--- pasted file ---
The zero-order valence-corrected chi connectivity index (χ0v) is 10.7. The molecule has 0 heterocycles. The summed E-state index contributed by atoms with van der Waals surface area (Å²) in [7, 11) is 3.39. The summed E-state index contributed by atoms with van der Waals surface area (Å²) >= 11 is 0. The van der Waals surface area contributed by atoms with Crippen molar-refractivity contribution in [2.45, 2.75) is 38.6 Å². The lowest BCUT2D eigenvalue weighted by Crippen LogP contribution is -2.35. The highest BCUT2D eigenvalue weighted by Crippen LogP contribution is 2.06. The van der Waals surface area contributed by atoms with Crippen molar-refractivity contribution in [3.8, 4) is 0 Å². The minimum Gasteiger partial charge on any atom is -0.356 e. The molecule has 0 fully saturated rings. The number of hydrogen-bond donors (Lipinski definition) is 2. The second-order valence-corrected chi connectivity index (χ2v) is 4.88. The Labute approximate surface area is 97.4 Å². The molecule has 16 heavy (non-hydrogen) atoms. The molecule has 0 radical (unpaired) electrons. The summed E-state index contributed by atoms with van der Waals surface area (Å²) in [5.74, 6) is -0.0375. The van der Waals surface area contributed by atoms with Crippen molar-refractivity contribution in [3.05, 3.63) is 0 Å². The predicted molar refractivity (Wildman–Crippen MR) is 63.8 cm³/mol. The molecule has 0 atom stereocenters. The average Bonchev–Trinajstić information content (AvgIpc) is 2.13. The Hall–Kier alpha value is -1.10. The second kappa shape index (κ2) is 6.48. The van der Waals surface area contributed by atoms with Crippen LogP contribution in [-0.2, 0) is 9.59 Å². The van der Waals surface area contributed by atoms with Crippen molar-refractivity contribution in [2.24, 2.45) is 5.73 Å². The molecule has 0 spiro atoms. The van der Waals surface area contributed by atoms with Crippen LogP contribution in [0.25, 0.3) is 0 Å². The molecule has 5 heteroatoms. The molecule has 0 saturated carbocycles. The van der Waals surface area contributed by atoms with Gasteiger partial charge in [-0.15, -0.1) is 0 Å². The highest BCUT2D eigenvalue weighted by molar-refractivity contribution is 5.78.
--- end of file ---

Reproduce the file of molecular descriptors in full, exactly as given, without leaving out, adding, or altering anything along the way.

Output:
The zero-order valence-corrected chi connectivity index (χ0v) is 10.7. The molecule has 0 heterocycles. The summed E-state index contributed by atoms with van der Waals surface area (Å²) in [7, 11) is 3.39. The summed E-state index contributed by atoms with van der Waals surface area (Å²) >= 11 is 0. The van der Waals surface area contributed by atoms with Crippen molar-refractivity contribution in [2.45, 2.75) is 38.6 Å². The lowest BCUT2D eigenvalue weighted by Crippen LogP contribution is -2.35. The highest BCUT2D eigenvalue weighted by Crippen LogP contribution is 2.06. The van der Waals surface area contributed by atoms with Crippen molar-refractivity contribution in [3.8, 4) is 0 Å². The minimum Gasteiger partial charge on any atom is -0.356 e. The molecule has 0 fully saturated rings. The number of hydrogen-bond donors (Lipinski definition) is 2. The second-order valence-corrected chi connectivity index (χ2v) is 4.88. The Labute approximate surface area is 97.4 Å². The molecule has 16 heavy (non-hydrogen) atoms. The molecule has 0 radical (unpaired) electrons. The summed E-state index contributed by atoms with van der Waals surface area (Å²) in [5.74, 6) is -0.0375. The van der Waals surface area contributed by atoms with Crippen molar-refractivity contribution in [3.05, 3.63) is 0 Å². The predicted molar refractivity (Wildman–Crippen MR) is 63.8 cm³/mol. The molecule has 0 atom stereocenters. The average Bonchev–Trinajstić information content (AvgIpc) is 2.13. The Hall–Kier alpha value is -1.10. The second kappa shape index (κ2) is 6.48. The van der Waals surface area contributed by atoms with Crippen LogP contribution in [-0.2, 0) is 9.59 Å². The van der Waals surface area contributed by atoms with Crippen molar-refractivity contribution in [2.24, 2.45) is 5.73 Å². The molecule has 0 spiro atoms. The van der Waals surface area contributed by atoms with Crippen LogP contribution in [0.25, 0.3) is 0 Å². The molecule has 5 heteroatoms. The molecule has 0 saturated carbocycles. The van der Waals surface area contributed by atoms with Gasteiger partial charge in [-0.15, -0.1) is 0 Å². The highest BCUT2D eigenvalue weighted by molar-refractivity contribution is 5.78.